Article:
Fog disrupts flights from Heathrow and London City Airports

  Forum Editor 23:34 20 Nov 2011

132 flights from Heathrow have been cancelled because of fog, and a weather warning for dense fog has been issued for Yorkshire and Humberside, the East and West Midlands, the East of England and the South East. That will probably mean further cancelled flights and severe disruption. I'm no aviation expert, apart from having flown as a passenger countless times, but I would have thought that in the 21st century,with all the technology at our disposal we could manage to come up with systems that would enable aircraft to take off and land without the people on the flight deck having to see the ground. Over sixty years ago RAF aircraft were able to take off and land in fog, thanks to a system known as FIDO. The idea was to burn petrol along both sides of the runway, thus raising the air temperature,which cleared the fog from the runway. I know it took a horrifying amount of fuel to do this, and I'm not suggesting anything like that. Nowadays we should surely be able to leave the fog where it is and get the aircraft onto and off the ground through it, or am I suggesting the impossible?

  TopCat® 01:40 21 Nov 2011

Well, they perfected the automatic landing system and the instrument landing systems some years ago, so I would have thought that a take-off in fog system should be possible with the right people and resources employed. One further problem would arise however and that would be in getting taxiing aircraft safely to and from the runways. TC.

  [email protected] 01:56 21 Nov 2011

Category 3 instrument landing systems permit landings with very low visibility, but as TopCat has pointed out, if the pilot cannot see the ground then they will be unable to taxi to and from the runway.

As far as I know, there is no official auto-takeoff system that would ensure the plane remains aligned with the runway during its takeoff roll, hence in poor visibility if the plane was mis-aligned by even one degree or so, without proper yaw control it would soon end up on the grass!

  daz60 05:09 21 Nov 2011

Don't know anything about aviation but i do remember this,in heavy fog.

Worst Aircraft Disaster

i am sure they would not like a repeat.

  birdface 08:58 21 Nov 2011

It used to be a plane landing every 50 seconds at Heathrow but not sure if the take off schedule is the same.

Hard enough driving in foggy conditions so I would imagine landing and taking off in a plane on those conditions would be a nightmare.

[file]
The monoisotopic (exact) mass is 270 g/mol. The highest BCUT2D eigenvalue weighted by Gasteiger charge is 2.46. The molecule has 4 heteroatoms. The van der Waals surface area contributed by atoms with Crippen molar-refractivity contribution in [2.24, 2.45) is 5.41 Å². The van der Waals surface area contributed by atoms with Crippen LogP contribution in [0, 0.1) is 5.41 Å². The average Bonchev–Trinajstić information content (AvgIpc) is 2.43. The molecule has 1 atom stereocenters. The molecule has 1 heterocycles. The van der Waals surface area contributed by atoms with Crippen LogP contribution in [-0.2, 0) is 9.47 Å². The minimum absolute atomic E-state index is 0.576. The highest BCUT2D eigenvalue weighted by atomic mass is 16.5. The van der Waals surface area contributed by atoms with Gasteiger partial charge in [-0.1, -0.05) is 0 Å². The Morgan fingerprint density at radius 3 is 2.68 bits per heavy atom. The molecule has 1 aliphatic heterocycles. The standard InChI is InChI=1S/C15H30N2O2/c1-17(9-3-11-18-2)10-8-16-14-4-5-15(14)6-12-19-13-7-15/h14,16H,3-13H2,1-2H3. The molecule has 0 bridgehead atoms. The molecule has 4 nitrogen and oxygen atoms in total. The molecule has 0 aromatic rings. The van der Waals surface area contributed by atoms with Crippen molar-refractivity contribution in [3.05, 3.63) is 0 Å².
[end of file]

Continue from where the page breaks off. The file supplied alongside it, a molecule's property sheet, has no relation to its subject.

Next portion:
Today we have night glasses that can let you see in the dark so maybe something like that which could let you see in foggy conditions would be ideal.

A bit of snow or fog and they all grind to a halt,Like the FE states surely in this day and age they could come up with something that would work.

  john bunyan 09:33 21 Nov 2011

With talk of a long term move of Heathrow to the Thames estuary, maybe the frequency of fog should be studied as part of the investigation.

  morddwyd 09:36 21 Nov 2011

All things are possible, but would the airlines be willing to pay the extra charges?

As we saw last winter, airlines/airports (it's the airlines, i.e. the passengers, who pay in the end) are reluctant to invest even in simple things like snowploughs because they don't get used very often and simply represent money not earning interest.

How much more reluctant would they be to spend the sort of money needed to equip every aeroplane with its own "fogplough".

The laws of physics demand that fog dispersal requires heat and/or wind, both of which which be prohibitively expensive to produce artificially on the scale required.

  bjh 09:39 21 Nov 2011

I had assumed that it was a knock-on effect from the density of flights - that they'd simply not be able to take off/land as many aircraft as safely... they'd need longer gaps between flights.

I did also wonder if some of the flights are cancelled or diverted because some planes may not have up-to-date equipment for coping with the fog, even if (if!) Heathrow does.

I'd assume (always dangerous) that if such a fog-landing system was possible, it would be in place, but only if it met safety requirements and could be done profitably.

I suspect that the most dangerous part of the RAF flights 60 years ago may not have been the take-off and landing, even if surrounded by fog and burning fuel!

  morddwyd 10:42 21 Nov 2011

FIDO was only ever used for landing, not take off, and then only in life or death emergency, for crippled or out of fuel aircraft which has no other options except crashing.

Only certain designated airfields had it, and as has been said, it was phenomenally expensive on fuel, and if any damaged aircraft happened to be leaking fuel (only high octane Avgas in those days) the outcome was usually poor.

  interzone55 10:57 21 Nov 2011

Thermal Imaging cameras can see straight through fog, smoke etc, so a grid of low current heating wires similar to those in car's rear window would glow like neon to a thermal camera.

We've just started stocking these cameras and they're fantastic - when set up correctly they can even read number plates as they can distinguish between the reflected heat from the black letters & the white background.

Whilst they're quite expensive (touching 5 figures for anything but the basic models) I'm sure they're a drop in the ocean compared to a new A380.

  Woolwell 11:15 21 Nov 2011

It's the time taken to clear the runway this blog Finnair Blog and this site help explain Federal Aviation. I have experienced fog in an aircraft not equipped to land in it but I also have had experience of a severe dust storm and that was far worse as it potentially damages the engines. Remember "time to spare ... fly by air".

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